Blade Snapping 101

When your projects require perfect cuts and you find yourself frequently changing your utility knife blade, snap-off knives should be your go-to tool. Snapping a blade allows for an instant sharp edge the second dull segment of the blade is snapped. A dull blade is an unsafe blade because more force is required to make a cut with the worn-out blade and may lead to skips or injuries. Although snapping the blade may seem like an easy process, it’s important to know the steps involved to do it effectively and safely. And who could better teach us how than experienced carpenter Chris Milton (@modernmilt). Keep reading for Part 2 on “Blade Snapping 101”.

“Snap-off blades have so many advantages: they allow for longer blade exposure; they’re convenient, safer, versatile and always ready to use – and you’ll have quick access to fresh, always-sharp blades. The snap-off method stays the same throughout all blade sizes (9mm, 18mm and 25mm), but it does vary depending on the utility knife at hand. To snap off a dull edge, you can either use the blade snapper included on some precision models (such as the OLFA XA-1) or pliers. To snap, simply grab on to the dull tip, snap it at the break line of the blade, and dispose of the tip properly.  

OLFA also offers other tools you can use to snap and trap the used blade, such as the OLFA DC-3 or OLFA DC-4 blade disposal cases. To start with the DC-3 can, open the sliding door of the can, insert the dull tip into the can up to the break line of the blade, then push the handle down: the blade will snap off and fall into the can. I really like to use disposal cans because they provide a safe place for my dulled tips, especially when working in a house where there are people around me. The DC-4 is a reusable or disposable can. To snap the blades off, all you have to do is to push the top which will open up the slot for you to insert the blade.Once again, push the handle down and the blade will snap off”.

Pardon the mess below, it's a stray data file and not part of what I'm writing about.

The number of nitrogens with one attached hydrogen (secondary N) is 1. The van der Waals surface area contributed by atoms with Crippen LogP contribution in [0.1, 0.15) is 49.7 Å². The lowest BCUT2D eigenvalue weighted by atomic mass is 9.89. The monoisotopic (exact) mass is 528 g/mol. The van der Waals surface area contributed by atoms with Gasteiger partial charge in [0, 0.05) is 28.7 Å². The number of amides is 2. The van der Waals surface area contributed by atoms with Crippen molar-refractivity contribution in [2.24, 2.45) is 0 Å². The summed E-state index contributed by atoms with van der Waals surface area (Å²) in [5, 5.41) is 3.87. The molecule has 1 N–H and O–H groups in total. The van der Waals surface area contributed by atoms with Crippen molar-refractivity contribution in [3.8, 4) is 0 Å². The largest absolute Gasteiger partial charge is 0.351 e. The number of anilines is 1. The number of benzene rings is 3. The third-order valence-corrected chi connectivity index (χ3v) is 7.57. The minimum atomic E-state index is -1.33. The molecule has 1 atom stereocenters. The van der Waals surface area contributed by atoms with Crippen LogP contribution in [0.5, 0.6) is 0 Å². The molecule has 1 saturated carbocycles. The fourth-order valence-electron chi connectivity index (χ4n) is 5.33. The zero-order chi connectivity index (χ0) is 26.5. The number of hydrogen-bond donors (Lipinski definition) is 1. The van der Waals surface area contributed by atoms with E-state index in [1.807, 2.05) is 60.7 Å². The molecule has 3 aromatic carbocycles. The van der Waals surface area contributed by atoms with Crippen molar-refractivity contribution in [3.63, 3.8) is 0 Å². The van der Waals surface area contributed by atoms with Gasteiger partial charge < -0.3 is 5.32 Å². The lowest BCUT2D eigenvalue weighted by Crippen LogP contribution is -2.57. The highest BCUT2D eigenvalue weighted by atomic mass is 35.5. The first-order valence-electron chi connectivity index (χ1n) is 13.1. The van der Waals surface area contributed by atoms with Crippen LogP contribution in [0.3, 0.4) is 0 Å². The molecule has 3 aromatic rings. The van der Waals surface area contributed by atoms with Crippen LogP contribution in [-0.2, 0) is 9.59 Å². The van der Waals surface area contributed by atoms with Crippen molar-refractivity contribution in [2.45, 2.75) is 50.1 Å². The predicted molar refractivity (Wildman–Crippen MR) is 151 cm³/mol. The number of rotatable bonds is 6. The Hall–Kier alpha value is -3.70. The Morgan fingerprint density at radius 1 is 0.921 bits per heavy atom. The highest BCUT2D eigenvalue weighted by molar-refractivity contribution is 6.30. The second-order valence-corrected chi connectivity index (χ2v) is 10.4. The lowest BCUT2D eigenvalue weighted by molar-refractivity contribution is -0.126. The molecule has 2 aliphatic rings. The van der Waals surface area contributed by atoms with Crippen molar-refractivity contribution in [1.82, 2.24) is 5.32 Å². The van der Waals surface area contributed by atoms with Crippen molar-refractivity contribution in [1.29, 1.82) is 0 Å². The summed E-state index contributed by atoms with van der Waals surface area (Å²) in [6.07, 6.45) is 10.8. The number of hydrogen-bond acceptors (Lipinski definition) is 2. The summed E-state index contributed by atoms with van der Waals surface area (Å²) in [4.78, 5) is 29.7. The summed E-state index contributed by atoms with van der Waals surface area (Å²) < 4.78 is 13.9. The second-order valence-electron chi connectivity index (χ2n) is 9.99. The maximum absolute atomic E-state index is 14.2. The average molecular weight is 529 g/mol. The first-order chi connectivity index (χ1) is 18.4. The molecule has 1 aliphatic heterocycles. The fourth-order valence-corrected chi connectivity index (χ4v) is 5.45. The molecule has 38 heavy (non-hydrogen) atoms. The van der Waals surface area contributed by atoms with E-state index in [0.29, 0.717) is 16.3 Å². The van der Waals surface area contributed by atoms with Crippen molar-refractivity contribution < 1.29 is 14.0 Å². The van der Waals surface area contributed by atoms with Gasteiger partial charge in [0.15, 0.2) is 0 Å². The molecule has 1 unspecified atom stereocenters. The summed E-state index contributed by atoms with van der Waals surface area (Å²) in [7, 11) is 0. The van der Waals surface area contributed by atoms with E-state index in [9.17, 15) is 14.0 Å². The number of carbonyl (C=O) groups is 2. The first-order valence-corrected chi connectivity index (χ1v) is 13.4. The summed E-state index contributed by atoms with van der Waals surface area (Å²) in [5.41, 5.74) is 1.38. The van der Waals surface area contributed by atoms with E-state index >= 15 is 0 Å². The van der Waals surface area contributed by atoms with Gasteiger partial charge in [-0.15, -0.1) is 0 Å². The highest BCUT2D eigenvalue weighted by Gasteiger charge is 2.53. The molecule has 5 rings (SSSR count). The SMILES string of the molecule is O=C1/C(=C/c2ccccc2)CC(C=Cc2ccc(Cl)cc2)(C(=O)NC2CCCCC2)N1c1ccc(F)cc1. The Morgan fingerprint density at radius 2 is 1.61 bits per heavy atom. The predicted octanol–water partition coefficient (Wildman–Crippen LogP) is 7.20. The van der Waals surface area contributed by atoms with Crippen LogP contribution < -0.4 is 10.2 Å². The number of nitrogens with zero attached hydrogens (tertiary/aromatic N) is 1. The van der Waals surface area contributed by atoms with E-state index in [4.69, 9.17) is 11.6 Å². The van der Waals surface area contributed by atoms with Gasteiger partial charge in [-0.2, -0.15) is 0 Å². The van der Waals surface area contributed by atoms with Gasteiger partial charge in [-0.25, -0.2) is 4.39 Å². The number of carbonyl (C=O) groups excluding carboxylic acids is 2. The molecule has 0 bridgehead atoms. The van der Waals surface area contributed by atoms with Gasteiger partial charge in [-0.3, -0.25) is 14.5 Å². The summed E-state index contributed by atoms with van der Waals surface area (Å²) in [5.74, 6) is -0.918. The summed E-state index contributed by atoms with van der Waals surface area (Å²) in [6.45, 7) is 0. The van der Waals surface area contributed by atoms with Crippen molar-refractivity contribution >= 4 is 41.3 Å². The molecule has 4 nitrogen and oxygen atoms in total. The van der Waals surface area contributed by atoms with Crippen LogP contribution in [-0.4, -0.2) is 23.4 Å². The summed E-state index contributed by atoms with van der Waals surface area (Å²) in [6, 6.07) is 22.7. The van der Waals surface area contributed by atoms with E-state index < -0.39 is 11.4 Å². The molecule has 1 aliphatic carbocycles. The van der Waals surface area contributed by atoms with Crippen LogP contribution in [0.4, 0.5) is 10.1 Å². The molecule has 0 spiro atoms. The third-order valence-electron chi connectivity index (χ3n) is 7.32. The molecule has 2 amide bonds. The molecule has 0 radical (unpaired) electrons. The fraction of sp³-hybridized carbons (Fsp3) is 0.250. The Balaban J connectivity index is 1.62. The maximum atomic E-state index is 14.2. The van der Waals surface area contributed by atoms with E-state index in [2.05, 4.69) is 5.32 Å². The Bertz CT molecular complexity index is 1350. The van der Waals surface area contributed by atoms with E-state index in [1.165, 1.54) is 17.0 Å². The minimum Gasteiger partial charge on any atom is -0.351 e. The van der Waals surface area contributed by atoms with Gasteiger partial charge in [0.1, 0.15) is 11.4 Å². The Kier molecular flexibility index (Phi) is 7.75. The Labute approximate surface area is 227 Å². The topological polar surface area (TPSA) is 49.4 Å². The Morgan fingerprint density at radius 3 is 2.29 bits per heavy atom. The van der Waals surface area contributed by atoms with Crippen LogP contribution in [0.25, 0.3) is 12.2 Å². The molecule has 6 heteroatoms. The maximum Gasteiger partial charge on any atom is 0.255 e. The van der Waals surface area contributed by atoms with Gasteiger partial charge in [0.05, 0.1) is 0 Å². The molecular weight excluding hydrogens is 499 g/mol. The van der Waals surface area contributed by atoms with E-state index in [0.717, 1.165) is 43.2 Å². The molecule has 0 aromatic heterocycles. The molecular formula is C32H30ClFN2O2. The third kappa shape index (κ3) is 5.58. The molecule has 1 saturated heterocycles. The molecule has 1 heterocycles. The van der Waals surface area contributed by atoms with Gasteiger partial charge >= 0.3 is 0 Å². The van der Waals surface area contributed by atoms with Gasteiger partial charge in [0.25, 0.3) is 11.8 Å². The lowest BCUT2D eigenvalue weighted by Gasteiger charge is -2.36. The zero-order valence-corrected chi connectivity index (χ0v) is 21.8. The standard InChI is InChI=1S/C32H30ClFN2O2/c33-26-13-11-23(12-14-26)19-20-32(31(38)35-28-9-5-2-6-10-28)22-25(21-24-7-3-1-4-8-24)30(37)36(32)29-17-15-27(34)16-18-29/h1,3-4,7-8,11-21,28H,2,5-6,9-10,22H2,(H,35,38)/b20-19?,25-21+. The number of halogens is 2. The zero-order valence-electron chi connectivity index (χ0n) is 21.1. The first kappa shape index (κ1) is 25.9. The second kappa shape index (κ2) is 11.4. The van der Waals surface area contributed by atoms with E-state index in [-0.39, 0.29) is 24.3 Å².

When it comes to snapping blades, Chris has a personal tip to share with his fellow carpenters: “If you don’t have a disposal can or pliers on hand, you can use the ground to push on and snap the blade. In this case, flip the knife so the back of the handle is facing upwards and push the blade down to snap. Make sure you cover the end with your hand to prevent the tip from flying off. Once the blade has snapped, store it in a specific location like an empty water bottle or other container. My blades are always locked down and stored safely. I keep my main knife in the knife pocket of my pants and make sure the ratchet is locked tight before putting it away. The other ones are stored in my workshop drawers or in my work pouch. Knowing where your blades are all the time is crucial to ensure the safety of yourself and others”.

Chris Milton Bio:

Chris is an experienced carpenter from Ottawa, Canada. He loves a challenge, and uses new and unique tools each time to tackle his projects – no matter the size.